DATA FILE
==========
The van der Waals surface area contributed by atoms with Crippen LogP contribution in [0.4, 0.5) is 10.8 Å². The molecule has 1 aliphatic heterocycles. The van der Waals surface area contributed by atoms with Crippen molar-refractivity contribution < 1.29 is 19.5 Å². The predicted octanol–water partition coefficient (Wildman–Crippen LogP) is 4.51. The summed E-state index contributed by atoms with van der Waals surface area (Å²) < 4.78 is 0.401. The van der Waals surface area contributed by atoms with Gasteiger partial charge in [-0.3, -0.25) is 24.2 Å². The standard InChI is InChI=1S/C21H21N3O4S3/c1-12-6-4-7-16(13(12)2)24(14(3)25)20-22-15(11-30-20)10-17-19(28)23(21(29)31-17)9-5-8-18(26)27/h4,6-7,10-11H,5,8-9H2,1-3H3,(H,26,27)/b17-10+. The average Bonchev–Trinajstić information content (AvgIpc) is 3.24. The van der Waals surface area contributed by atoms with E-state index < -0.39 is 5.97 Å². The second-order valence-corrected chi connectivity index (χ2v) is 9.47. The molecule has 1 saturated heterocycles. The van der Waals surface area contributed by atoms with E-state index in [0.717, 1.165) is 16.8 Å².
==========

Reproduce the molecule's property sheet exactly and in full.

The van der Waals surface area contributed by atoms with Crippen LogP contribution in [0.4, 0.5) is 10.8 Å². The molecule has 1 aliphatic heterocycles. The van der Waals surface area contributed by atoms with Crippen molar-refractivity contribution < 1.29 is 19.5 Å². The predicted octanol–water partition coefficient (Wildman–Crippen LogP) is 4.51. The summed E-state index contributed by atoms with van der Waals surface area (Å²) < 4.78 is 0.401. The van der Waals surface area contributed by atoms with Gasteiger partial charge in [-0.3, -0.25) is 24.2 Å². The standard InChI is InChI=1S/C21H21N3O4S3/c1-12-6-4-7-16(13(12)2)24(14(3)25)20-22-15(11-30-20)10-17-19(28)23(21(29)31-17)9-5-8-18(26)27/h4,6-7,10-11H,5,8-9H2,1-3H3,(H,26,27)/b17-10+. The average Bonchev–Trinajstić information content (AvgIpc) is 3.24. The van der Waals surface area contributed by atoms with E-state index < -0.39 is 5.97 Å². The second-order valence-corrected chi connectivity index (χ2v) is 9.47. The molecule has 1 saturated heterocycles. The van der Waals surface area contributed by atoms with E-state index in [0.717, 1.165) is 16.8 Å².